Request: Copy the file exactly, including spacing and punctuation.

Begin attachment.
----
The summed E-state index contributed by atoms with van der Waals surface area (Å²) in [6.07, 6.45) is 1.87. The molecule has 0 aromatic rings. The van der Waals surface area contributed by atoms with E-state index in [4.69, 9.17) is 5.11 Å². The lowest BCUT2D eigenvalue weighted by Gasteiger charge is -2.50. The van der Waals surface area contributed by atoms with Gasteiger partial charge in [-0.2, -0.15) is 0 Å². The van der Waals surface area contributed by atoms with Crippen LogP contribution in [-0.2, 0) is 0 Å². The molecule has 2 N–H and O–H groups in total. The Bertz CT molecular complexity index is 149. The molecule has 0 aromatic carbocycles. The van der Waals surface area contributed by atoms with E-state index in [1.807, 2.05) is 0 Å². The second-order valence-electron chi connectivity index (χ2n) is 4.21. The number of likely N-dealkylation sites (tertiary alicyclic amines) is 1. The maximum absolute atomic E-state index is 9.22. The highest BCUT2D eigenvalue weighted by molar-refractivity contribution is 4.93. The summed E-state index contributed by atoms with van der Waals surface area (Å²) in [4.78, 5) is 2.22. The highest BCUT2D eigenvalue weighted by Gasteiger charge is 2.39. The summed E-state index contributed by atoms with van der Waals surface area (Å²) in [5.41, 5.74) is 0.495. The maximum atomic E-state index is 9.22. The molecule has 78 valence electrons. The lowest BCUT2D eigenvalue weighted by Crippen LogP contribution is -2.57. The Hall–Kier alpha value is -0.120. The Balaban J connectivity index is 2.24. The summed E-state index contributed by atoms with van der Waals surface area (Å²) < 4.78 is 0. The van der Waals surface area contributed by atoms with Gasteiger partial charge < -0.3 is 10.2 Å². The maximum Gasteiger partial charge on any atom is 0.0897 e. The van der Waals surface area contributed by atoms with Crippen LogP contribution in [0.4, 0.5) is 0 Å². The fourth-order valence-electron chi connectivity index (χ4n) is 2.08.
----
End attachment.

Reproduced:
The summed E-state index contributed by atoms with van der Waals surface area (Å²) in [6.07, 6.45) is 1.87. The molecule has 0 aromatic rings. The van der Waals surface area contributed by atoms with E-state index in [4.69, 9.17) is 5.11 Å². The lowest BCUT2D eigenvalue weighted by Gasteiger charge is -2.50. The van der Waals surface area contributed by atoms with Gasteiger partial charge in [-0.2, -0.15) is 0 Å². The van der Waals surface area contributed by atoms with Crippen LogP contribution in [-0.2, 0) is 0 Å². The molecule has 2 N–H and O–H groups in total. The Bertz CT molecular complexity index is 149. The molecule has 0 aromatic carbocycles. The van der Waals surface area contributed by atoms with E-state index in [1.807, 2.05) is 0 Å². The second-order valence-electron chi connectivity index (χ2n) is 4.21. The number of likely N-dealkylation sites (tertiary alicyclic amines) is 1. The maximum absolute atomic E-state index is 9.22. The highest BCUT2D eigenvalue weighted by molar-refractivity contribution is 4.93. The summed E-state index contributed by atoms with van der Waals surface area (Å²) in [4.78, 5) is 2.22. The highest BCUT2D eigenvalue weighted by Gasteiger charge is 2.39. The summed E-state index contributed by atoms with van der Waals surface area (Å²) in [5.41, 5.74) is 0.495. The maximum atomic E-state index is 9.22. The molecule has 78 valence electrons. The lowest BCUT2D eigenvalue weighted by Crippen LogP contribution is -2.57. The Hall–Kier alpha value is -0.120. The Balaban J connectivity index is 2.24. The summed E-state index contributed by atoms with van der Waals surface area (Å²) < 4.78 is 0. The van der Waals surface area contributed by atoms with Gasteiger partial charge < -0.3 is 10.2 Å². The maximum Gasteiger partial charge on any atom is 0.0897 e. The van der Waals surface area contributed by atoms with Crippen LogP contribution in [0.4, 0.5) is 0 Å². The fourth-order valence-electron chi connectivity index (χ4n) is 2.08.